Judicial Branch

The judicial branch is the arm of the US Federal government which interprets and applies the laws passed by the legislative and executive branches in accordance with the system of checks and balances. If a law is passed by Congress and approved by the President, it can still be called into question by the Supreme Court.

The federal judicial system in the United States is split into several layers. This includes 94 district courts, 13 courts of appeals, two courts of special jurisdiction, and the Supreme Court. The lower courts preside over the local affairs of their districts (there are state courts under the federal courts which mediate state law), or issues with specific focuses.

The federal courts are tasked with resolving disputes between states and dealing with federal crimes. However, when these courts are unable to reach a satisfactory verdict, or if a case is particularly controversial, it may be brought before the Supreme Court.

The Supreme Court, composed of the Chief Justice and eight associate judges, is the highest court in the United States, and its job is to handle the most difficult and nationally significant cases, especially when it comes to interpreting the US Constitution... deciding if a law or conduct is 'unconstitutional.'

They exist to handle cases which may not be covered by the current laws, so these justices are often responsible for setting the precedent in law. As in the case of Mapp v. Ohio in 1961, when the Court ruled that evidence which is illegally obtained is inadmissible.

Sometimes, a particularly controversial decision of the Supreme Court can be reversed, as it was with the Plessy v. Ferguson ruling of 1896, in which the Supreme Court decided that racial segregation of schools was sanctioned as these schools could be 'separate but equal.' In 1954 the issue was revived with Brown v. Board of Education, and the Court reversed the previous ruling, declaring that 'separate was not equal' and that segregated schools are unconstitutional.

Unlike many other important political servants, the nine justices of the Supreme Court are not elected, but are nominated by the President. They serve life tenure until they either resign or retire. Technically, it's possible to impeach them, but it has never happened in US history.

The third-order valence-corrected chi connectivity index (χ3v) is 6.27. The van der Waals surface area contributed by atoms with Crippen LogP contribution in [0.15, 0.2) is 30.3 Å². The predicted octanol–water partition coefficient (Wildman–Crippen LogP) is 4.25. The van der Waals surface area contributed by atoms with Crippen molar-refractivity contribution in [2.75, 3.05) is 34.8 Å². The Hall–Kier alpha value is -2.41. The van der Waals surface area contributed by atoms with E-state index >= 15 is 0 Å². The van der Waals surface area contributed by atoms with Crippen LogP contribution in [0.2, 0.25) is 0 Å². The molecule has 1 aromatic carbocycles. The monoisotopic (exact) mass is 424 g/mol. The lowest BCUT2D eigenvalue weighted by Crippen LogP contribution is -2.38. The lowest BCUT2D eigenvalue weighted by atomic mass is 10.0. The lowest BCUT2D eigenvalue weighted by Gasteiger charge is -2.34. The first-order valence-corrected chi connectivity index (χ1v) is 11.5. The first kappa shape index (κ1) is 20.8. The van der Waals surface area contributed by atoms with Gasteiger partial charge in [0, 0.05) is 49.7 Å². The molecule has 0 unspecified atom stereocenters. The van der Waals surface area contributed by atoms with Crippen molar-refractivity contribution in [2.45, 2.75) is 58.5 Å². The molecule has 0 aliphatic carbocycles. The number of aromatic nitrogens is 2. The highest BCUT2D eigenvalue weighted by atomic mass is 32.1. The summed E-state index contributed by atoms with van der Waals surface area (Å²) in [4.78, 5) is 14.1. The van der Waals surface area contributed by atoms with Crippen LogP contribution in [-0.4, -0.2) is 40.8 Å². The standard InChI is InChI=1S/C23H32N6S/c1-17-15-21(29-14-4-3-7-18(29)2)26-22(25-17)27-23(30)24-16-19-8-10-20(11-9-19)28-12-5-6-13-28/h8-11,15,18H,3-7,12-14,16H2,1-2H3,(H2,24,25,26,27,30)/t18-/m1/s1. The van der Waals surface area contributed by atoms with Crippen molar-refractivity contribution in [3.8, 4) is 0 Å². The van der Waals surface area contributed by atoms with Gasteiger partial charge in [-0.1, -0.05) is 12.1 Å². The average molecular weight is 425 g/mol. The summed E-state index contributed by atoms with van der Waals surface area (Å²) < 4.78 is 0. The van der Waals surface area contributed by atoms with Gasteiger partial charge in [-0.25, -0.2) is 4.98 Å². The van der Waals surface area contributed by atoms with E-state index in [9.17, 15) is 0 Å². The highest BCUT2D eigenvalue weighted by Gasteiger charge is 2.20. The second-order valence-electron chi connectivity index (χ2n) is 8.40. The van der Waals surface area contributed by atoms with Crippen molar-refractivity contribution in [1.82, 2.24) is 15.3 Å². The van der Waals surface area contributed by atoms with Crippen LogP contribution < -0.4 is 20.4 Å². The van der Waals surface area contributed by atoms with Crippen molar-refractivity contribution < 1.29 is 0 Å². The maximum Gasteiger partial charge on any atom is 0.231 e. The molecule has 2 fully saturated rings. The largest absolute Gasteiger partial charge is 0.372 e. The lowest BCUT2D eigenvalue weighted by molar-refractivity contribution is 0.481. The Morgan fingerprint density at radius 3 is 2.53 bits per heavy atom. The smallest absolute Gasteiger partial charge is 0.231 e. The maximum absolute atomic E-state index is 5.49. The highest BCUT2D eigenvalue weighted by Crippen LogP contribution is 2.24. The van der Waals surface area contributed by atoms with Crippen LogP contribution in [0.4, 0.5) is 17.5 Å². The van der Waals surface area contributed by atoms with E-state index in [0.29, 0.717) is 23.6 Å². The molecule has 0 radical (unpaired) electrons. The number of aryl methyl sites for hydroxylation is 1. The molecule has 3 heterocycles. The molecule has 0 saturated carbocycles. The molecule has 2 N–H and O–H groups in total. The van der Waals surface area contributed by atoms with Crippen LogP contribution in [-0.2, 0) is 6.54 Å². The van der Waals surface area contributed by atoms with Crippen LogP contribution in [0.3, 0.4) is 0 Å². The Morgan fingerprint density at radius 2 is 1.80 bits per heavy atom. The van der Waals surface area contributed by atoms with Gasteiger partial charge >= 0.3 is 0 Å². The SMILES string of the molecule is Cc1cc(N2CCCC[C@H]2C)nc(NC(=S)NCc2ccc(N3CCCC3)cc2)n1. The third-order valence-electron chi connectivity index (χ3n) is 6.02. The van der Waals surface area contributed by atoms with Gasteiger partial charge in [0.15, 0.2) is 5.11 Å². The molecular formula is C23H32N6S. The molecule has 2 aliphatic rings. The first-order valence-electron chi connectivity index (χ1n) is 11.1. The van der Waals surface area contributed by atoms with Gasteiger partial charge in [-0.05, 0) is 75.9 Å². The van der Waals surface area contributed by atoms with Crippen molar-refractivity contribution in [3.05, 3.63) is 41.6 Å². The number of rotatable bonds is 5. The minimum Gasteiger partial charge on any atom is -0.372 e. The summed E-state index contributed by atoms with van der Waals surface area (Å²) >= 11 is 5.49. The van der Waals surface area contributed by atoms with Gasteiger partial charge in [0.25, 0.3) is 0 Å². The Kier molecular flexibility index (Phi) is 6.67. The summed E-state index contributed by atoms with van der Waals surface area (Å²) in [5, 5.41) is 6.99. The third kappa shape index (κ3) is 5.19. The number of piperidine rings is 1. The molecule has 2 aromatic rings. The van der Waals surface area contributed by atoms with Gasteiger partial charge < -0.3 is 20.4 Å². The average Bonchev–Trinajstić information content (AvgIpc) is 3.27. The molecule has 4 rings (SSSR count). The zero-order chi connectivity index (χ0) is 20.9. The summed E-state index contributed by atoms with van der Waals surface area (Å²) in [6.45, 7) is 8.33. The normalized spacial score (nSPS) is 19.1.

Their term runs from the first Monday of October to June or early July of the next year. This time is split into two-week intervals called 'sittings' and 'recesses.' During 'recesses', justices discuss cases amongst themselves and form opinions, then during 'sittings' they rule on those cases and are presented with new ones.

The power of the court has always been controversial among the ruling politicians. Several Supreme Court rulings have been ignored, such as in the case of Worcester v. Georgia in 1832, when both the President and the lawmakers of Georgia willfully did not comply with a Supreme Court decision.

The Court chose not to enforce their decision, however, to avoid political fallout with then-President Andrew Jackson. Several other Supreme Court rulings have also been overturned by amendments to the Constitution, which shows that even the highest judges in the land are subject to checks and balances.

A: Executive
B: Judicial
C: Legislative
D: None of the above

A: 100
B: 12
C: 9
D: 13

A: It set a precedent
B: It increased the number of Supreme Court judges
C: The ruling was ignored by the involved parties
D: It had no significance

A: They are elected
B: They are chosen at random
C: They are nominated by the President and approved by the Senate
D: They are nominated by the Senate and approved by the President

A: They discuss cases and form opinions about them
B: They rule on cases
C: They meet with foreign diplomats
D: They play baseball

A: It set a precedent
B: It increased the number of Supreme Court judges
C: The ruling was ignored by the involved parties
D: It had no significance

Related Topics
The Judicial Branch of the Government
The Separation of Powers
The Constitution
US Government Topics
The United States Constitution

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